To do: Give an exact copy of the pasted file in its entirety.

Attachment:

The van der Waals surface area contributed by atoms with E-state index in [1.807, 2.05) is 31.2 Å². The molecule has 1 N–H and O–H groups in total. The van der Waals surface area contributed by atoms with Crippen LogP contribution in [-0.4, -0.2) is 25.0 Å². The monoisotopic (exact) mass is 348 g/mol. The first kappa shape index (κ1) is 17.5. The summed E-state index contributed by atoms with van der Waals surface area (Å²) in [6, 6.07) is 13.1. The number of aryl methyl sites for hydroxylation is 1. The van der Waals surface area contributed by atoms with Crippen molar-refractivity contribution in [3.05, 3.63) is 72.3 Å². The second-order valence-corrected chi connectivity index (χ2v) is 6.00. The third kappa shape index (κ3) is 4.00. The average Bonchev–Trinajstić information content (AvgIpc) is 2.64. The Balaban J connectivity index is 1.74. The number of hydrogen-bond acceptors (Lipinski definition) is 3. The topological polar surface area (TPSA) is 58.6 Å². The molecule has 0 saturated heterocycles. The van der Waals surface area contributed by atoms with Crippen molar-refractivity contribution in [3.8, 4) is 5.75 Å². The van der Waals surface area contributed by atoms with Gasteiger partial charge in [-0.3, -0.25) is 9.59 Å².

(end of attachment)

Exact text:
The van der Waals surface area contributed by atoms with E-state index in [1.807, 2.05) is 31.2 Å². The molecule has 1 N–H and O–H groups in total. The van der Waals surface area contributed by atoms with Crippen LogP contribution in [-0.4, -0.2) is 25.0 Å². The monoisotopic (exact) mass is 348 g/mol. The first kappa shape index (κ1) is 17.5. The summed E-state index contributed by atoms with van der Waals surface area (Å²) in [6, 6.07) is 13.1. The number of aryl methyl sites for hydroxylation is 1. The van der Waals surface area contributed by atoms with Crippen molar-refractivity contribution in [3.05, 3.63) is 72.3 Å². The second-order valence-corrected chi connectivity index (χ2v) is 6.00. The third kappa shape index (κ3) is 4.00. The average Bonchev–Trinajstić information content (AvgIpc) is 2.64. The Balaban J connectivity index is 1.74. The number of hydrogen-bond acceptors (Lipinski definition) is 3. The topological polar surface area (TPSA) is 58.6 Å². The molecule has 0 saturated heterocycles. The van der Waals surface area contributed by atoms with Crippen molar-refractivity contribution in [3.8, 4) is 5.75 Å². The van der Waals surface area contributed by atoms with Gasteiger partial charge in [-0.3, -0.25) is 9.59 Å².